One dimension of the debt-ceiling debate that hasn’t gotten enough attention is how split Republicans are on the idea. While the working assumption in Washington is that the GOP will try to hold the debt-ceiling hostage in return for some (heretofore unspecified) spending cuts, quite a few influential Republicans are begging and pleading with the party to find another strategy, warning that it’s a hostage Republicans can’t shoot and that the two possible outcomes are 1) an embarrassing cave or 2) an economic disaster that the public blames on the GOP. A partial list:
Newt Gingrich: “They’ve got to find, in the House, a totally new strategy. Everybody’s now talking about, ‘Oh, here comes the debt ceiling.’ I think that’s, frankly, a dead loser. Because in the end, you know it’s gonna happen. The whole national financial system is going to come in to Washington and on television, and say: ‘Oh my God, this will be a gigantic heart attack, the entire economy of the world will collapse. You guys will be held responsible.’ And they’ll cave.”
Rep. Scott Rigell (R-Va.): “Say, ‘Okay, let’s just walk through that.’ What we’re basically saying, then, is that we’re going to balance the federal budget not over time, but in a moment; in a day. So the next morning, what are we going to pay? Do you think we ought to pay the troops? Most people would say, ‘Oh, gosh, absolutely.’ Well, what about those receiving Medicare? ‘Well yeah, that needs to — we need to do that. They’re dependent on that.’ What about Social Security? ‘Well certainly, we earned that. We paid into that.’ And you just go down the line. Most folks, if you really walk through it, it’s not a good scenario.”
Sen. Susan Collins (R-Maine) “Senator Collins recognizes that the debt ceiling is going to have to be raised because the U.S. cannot default on its obligations to pay for spending that has already occurred.”
Glenn Hubbard, top economic adviser to both George W. Bush and Mitt Romney: “The debt ceiling must be raised — not doing so is irresponsible.”
Michael Gerson, The Washington Post: “Congressional Republicans are left with less influence than some apparently think. The debt ceiling is a form of leverage they can’t responsibly use.”
Philip Klein, the Washington Examiner: “I believe that spending needs to be cut, but I also believe that the debt ceiling eventually has to be raised to accommodate spending that has already been passed by Congress. As a conservative, I fear Republicans overplaying their hand, delaying a debt limit increase so long that financial markets begin to panic. As a result, small government ideology will be associated in the public mind with economic chaos and conservatism will be seen as incompatible with governance.”
Tony Fratto, assistant secretary for public affairs in George W. Bush’s Treasury Department: “I don’t know if I can make it any more clear: There is no rational alternative to raising the debt ceiling & preferably early.”
Tim Phillips, president of Americans for Prosperity: “We’re saying calibrate your message. Focus on overspending instead of long-term debt. Focusing on [the debt ceiling] makes the messaging more difficult.”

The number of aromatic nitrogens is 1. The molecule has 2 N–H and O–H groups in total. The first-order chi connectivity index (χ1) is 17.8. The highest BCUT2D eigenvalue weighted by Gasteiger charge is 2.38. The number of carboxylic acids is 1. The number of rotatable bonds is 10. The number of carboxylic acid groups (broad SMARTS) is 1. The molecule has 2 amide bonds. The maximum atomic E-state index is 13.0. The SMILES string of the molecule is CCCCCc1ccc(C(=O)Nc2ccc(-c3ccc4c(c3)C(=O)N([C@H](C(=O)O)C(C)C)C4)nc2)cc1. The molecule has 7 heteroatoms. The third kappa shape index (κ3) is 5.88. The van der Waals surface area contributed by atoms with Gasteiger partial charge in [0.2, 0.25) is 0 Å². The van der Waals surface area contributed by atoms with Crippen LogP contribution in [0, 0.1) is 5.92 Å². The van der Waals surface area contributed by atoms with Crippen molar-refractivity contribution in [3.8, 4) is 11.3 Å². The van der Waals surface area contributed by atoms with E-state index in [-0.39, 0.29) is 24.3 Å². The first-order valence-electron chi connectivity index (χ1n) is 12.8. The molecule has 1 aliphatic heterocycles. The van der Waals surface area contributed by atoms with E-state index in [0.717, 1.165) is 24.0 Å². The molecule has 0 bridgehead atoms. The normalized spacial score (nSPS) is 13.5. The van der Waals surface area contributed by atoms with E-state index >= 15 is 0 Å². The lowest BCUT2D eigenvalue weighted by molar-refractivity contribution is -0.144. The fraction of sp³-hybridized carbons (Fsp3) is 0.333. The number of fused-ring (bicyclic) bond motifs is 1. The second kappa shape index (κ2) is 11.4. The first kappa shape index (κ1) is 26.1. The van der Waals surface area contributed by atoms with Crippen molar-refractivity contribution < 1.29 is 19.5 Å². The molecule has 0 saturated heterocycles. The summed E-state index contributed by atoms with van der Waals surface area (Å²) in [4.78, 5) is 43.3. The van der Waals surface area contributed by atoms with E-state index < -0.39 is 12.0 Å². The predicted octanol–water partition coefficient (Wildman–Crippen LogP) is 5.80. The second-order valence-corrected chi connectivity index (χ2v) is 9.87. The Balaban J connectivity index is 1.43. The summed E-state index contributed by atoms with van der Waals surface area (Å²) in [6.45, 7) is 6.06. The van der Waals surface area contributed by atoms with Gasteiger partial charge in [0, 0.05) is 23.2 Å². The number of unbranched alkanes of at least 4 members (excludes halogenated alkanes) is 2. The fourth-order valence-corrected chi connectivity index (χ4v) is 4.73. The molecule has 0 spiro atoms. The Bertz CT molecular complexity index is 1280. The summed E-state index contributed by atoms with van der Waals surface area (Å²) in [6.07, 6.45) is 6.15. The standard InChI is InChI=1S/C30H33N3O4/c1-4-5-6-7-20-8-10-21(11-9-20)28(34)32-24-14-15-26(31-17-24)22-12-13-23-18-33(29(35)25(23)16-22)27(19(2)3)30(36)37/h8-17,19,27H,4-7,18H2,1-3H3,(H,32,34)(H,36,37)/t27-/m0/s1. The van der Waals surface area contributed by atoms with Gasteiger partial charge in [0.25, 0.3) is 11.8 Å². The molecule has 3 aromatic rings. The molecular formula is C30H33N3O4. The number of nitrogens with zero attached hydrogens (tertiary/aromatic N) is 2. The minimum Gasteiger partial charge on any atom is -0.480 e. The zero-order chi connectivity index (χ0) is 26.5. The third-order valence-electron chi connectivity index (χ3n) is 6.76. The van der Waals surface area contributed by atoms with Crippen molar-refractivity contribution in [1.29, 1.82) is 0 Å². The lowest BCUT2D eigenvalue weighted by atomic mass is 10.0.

Ross Douthat, the New York Times: “The fantasy of leveraging the debt ceiling to ‘force’ the White House to dramatically cut entitlements, if actually pursued rather than just entertained, would quickly put the Republican Party on the path to losing the more modest leverage that it currently enjoys.”
Pete Wehner, former Bush administration staffer: “The second danger facing Republicans is they once again engage in brinksmanship with the president — that they elevate the debt ceiling debate and (unwisely) threaten to allow the United States to default right up until the moment when they cave (which they would be forced to do). My counsel to them would therefore be to take the threat of default off the table sooner rather than later.”
Even some putative supporters of using the debt ceiling as leverage sound like they’re actually trying to warn Republicans away from it:
The Wall Street Journal Editorial Board: “Mr. Obama will say Republicans are risking national default and recession, most of Wall Street will echo him, and the Treasury will maneuver to apply maximum political pressure — for example, by claiming it can’t pay Social Security benefits. We’ll support efforts to cut spending and reform entitlements, but the political result will be far worse if Republicans start this fight only to cave in the end. You can’t take a hostage you aren’t prepared to shoot. Do the two GOP leaders have a better strategy today than they did in 2011, and do they have the backbench support to execute it?”
House Speaker John Boehner (R-Ohio): “The debt bill is ‘one point of leverage,’ Mr. Boehner says, but he also hedges, noting that it is ‘not the ultimate leverage.’ … Republican willingness to support the sequester, Mr. Boehner says, is ‘as much leverage as we’re going to get.’ ”
In 2011, Republicans didn’t want to see a government shutdown, and they struck a deal with the Obama administration averting one. Later that year, they eventually negotiated their way out of a debt-ceiling breach. In 2012, they folded in time to avoid going over the fiscal cliff. Republicans really don’t want to be blamed for causing an economic disaster. That’s truer today than it was a year ago, as they lost the last election and don’t have a very good argument for why their policy preferences should triumph.
The idea that Republicans will hold firm on the debt ceiling never made much sense to me. After all, they folded on the fiscal cliff. The debt ceiling would be far worse, and they would receive all the blame. The danger of the debt ceiling, in my view, is less that Republicans make a decision to breach than that they make a last-minute miscalculation or miscount the votes — think Boehner’s Plan B debacle — and a breach happens accidentally.